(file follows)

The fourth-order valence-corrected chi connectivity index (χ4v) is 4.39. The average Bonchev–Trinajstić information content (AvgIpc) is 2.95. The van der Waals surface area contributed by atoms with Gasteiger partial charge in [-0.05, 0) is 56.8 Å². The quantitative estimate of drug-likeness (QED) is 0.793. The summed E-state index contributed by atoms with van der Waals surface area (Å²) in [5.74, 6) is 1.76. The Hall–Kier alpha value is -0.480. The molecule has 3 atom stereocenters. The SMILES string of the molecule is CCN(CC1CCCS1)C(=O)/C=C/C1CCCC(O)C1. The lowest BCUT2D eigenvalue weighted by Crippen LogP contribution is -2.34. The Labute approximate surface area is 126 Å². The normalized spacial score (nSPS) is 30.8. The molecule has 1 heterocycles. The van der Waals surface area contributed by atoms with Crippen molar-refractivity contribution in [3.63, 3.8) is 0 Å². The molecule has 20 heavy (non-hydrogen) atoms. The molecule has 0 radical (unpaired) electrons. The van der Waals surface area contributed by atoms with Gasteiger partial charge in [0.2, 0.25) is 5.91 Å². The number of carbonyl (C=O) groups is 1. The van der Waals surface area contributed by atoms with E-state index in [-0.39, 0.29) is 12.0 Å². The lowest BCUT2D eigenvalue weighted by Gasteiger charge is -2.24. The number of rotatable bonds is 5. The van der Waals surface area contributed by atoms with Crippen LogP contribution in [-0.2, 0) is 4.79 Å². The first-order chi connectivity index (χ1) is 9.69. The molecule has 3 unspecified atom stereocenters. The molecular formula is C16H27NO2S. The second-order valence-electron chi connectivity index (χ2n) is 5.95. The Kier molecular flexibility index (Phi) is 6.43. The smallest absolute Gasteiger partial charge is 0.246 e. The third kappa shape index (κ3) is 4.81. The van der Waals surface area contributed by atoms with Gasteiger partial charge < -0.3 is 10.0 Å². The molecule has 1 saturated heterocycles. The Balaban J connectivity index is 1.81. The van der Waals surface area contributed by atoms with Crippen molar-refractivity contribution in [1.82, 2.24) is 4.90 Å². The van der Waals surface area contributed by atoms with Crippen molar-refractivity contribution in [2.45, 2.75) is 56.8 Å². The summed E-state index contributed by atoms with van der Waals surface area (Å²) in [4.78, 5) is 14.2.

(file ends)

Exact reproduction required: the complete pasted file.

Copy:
The fourth-order valence-corrected chi connectivity index (χ4v) is 4.39. The average Bonchev–Trinajstić information content (AvgIpc) is 2.95. The van der Waals surface area contributed by atoms with Gasteiger partial charge in [-0.05, 0) is 56.8 Å². The quantitative estimate of drug-likeness (QED) is 0.793. The summed E-state index contributed by atoms with van der Waals surface area (Å²) in [5.74, 6) is 1.76. The Hall–Kier alpha value is -0.480. The molecule has 3 atom stereocenters. The SMILES string of the molecule is CCN(CC1CCCS1)C(=O)/C=C/C1CCCC(O)C1. The lowest BCUT2D eigenvalue weighted by Crippen LogP contribution is -2.34. The Labute approximate surface area is 126 Å². The normalized spacial score (nSPS) is 30.8. The molecule has 1 heterocycles. The van der Waals surface area contributed by atoms with Crippen molar-refractivity contribution in [3.63, 3.8) is 0 Å². The molecule has 20 heavy (non-hydrogen) atoms. The molecule has 0 radical (unpaired) electrons. The van der Waals surface area contributed by atoms with Gasteiger partial charge in [0.2, 0.25) is 5.91 Å². The number of carbonyl (C=O) groups is 1. The van der Waals surface area contributed by atoms with E-state index in [-0.39, 0.29) is 12.0 Å². The lowest BCUT2D eigenvalue weighted by Gasteiger charge is -2.24. The number of rotatable bonds is 5. The van der Waals surface area contributed by atoms with Crippen LogP contribution in [-0.2, 0) is 4.79 Å². The first-order chi connectivity index (χ1) is 9.69. The molecule has 3 unspecified atom stereocenters. The molecular formula is C16H27NO2S. The second-order valence-electron chi connectivity index (χ2n) is 5.95. The Kier molecular flexibility index (Phi) is 6.43. The smallest absolute Gasteiger partial charge is 0.246 e. The third kappa shape index (κ3) is 4.81. The van der Waals surface area contributed by atoms with Gasteiger partial charge < -0.3 is 10.0 Å². The molecule has 1 saturated heterocycles. The Balaban J connectivity index is 1.81. The van der Waals surface area contributed by atoms with Crippen molar-refractivity contribution in [1.82, 2.24) is 4.90 Å². The van der Waals surface area contributed by atoms with Crippen molar-refractivity contribution in [2.45, 2.75) is 56.8 Å². The summed E-state index contributed by atoms with van der Waals surface area (Å²) in [4.78, 5) is 14.2.